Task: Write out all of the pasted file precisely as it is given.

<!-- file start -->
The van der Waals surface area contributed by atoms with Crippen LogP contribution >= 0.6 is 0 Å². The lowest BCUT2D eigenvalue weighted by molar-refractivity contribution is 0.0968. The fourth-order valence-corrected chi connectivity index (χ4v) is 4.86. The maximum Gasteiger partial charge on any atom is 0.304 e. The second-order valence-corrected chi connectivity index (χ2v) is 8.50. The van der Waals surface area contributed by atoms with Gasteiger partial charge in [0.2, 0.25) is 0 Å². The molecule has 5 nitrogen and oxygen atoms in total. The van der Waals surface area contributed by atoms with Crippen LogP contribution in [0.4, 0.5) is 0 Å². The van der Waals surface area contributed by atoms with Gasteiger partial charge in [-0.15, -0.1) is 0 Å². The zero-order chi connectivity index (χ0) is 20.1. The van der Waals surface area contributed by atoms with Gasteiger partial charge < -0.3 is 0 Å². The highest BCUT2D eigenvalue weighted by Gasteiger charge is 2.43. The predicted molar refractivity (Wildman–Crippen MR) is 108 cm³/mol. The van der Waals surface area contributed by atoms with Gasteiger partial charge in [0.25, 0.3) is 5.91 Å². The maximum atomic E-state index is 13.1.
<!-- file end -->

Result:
The van der Waals surface area contributed by atoms with Crippen LogP contribution >= 0.6 is 0 Å². The lowest BCUT2D eigenvalue weighted by molar-refractivity contribution is 0.0968. The fourth-order valence-corrected chi connectivity index (χ4v) is 4.86. The maximum Gasteiger partial charge on any atom is 0.304 e. The second-order valence-corrected chi connectivity index (χ2v) is 8.50. The van der Waals surface area contributed by atoms with Gasteiger partial charge in [0.2, 0.25) is 0 Å². The molecule has 5 nitrogen and oxygen atoms in total. The van der Waals surface area contributed by atoms with Crippen LogP contribution in [0.4, 0.5) is 0 Å². The van der Waals surface area contributed by atoms with Gasteiger partial charge in [-0.15, -0.1) is 0 Å². The zero-order chi connectivity index (χ0) is 20.1. The van der Waals surface area contributed by atoms with Gasteiger partial charge < -0.3 is 0 Å². The highest BCUT2D eigenvalue weighted by Gasteiger charge is 2.43. The predicted molar refractivity (Wildman–Crippen MR) is 108 cm³/mol. The van der Waals surface area contributed by atoms with Gasteiger partial charge in [0.25, 0.3) is 5.91 Å². The maximum atomic E-state index is 13.1.